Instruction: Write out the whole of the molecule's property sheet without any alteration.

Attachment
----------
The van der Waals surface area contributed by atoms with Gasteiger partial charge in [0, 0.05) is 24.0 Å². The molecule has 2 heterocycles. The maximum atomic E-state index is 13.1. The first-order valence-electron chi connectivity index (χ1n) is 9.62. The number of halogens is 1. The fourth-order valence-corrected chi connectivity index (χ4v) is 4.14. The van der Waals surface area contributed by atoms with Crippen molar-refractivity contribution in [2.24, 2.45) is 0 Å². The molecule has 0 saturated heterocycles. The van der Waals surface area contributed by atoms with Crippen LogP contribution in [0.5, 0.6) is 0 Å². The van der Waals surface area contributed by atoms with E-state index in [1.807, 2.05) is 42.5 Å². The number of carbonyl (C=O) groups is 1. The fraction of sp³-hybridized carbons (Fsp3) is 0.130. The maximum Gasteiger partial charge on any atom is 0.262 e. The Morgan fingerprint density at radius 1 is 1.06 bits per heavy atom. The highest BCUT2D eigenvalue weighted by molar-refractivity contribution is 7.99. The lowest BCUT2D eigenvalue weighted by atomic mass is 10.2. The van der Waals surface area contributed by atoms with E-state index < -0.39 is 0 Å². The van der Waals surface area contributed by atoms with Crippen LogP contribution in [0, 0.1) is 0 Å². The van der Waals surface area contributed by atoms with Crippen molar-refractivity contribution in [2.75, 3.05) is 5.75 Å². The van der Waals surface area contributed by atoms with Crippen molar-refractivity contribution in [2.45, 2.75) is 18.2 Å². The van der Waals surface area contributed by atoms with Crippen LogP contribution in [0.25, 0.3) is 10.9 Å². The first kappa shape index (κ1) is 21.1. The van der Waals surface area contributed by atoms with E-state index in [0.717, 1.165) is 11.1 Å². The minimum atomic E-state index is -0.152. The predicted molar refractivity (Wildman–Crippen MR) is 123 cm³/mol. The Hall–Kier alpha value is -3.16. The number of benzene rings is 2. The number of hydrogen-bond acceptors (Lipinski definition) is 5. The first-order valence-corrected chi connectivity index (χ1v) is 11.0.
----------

The van der Waals surface area contributed by atoms with Gasteiger partial charge in [0, 0.05) is 24.0 Å². The molecule has 2 heterocycles. The maximum atomic E-state index is 13.1. The first-order valence-electron chi connectivity index (χ1n) is 9.62. The number of halogens is 1. The fourth-order valence-corrected chi connectivity index (χ4v) is 4.14. The van der Waals surface area contributed by atoms with Crippen molar-refractivity contribution in [2.24, 2.45) is 0 Å². The molecule has 0 saturated heterocycles. The van der Waals surface area contributed by atoms with Crippen LogP contribution in [0.5, 0.6) is 0 Å². The van der Waals surface area contributed by atoms with E-state index in [1.807, 2.05) is 42.5 Å². The number of carbonyl (C=O) groups is 1. The fraction of sp³-hybridized carbons (Fsp3) is 0.130. The maximum Gasteiger partial charge on any atom is 0.262 e. The Morgan fingerprint density at radius 1 is 1.06 bits per heavy atom. The highest BCUT2D eigenvalue weighted by molar-refractivity contribution is 7.99. The lowest BCUT2D eigenvalue weighted by atomic mass is 10.2. The van der Waals surface area contributed by atoms with E-state index < -0.39 is 0 Å². The van der Waals surface area contributed by atoms with Crippen LogP contribution in [0, 0.1) is 0 Å². The van der Waals surface area contributed by atoms with Crippen molar-refractivity contribution in [2.75, 3.05) is 5.75 Å². The van der Waals surface area contributed by atoms with Crippen molar-refractivity contribution in [2.45, 2.75) is 18.2 Å². The van der Waals surface area contributed by atoms with Crippen LogP contribution in [0.25, 0.3) is 10.9 Å². The first kappa shape index (κ1) is 21.1. The van der Waals surface area contributed by atoms with E-state index in [0.717, 1.165) is 11.1 Å². The minimum atomic E-state index is -0.152. The predicted molar refractivity (Wildman–Crippen MR) is 123 cm³/mol. The Hall–Kier alpha value is -3.16. The number of benzene rings is 2. The number of hydrogen-bond acceptors (Lipinski definition) is 5. The first-order valence-corrected chi connectivity index (χ1v) is 11.0.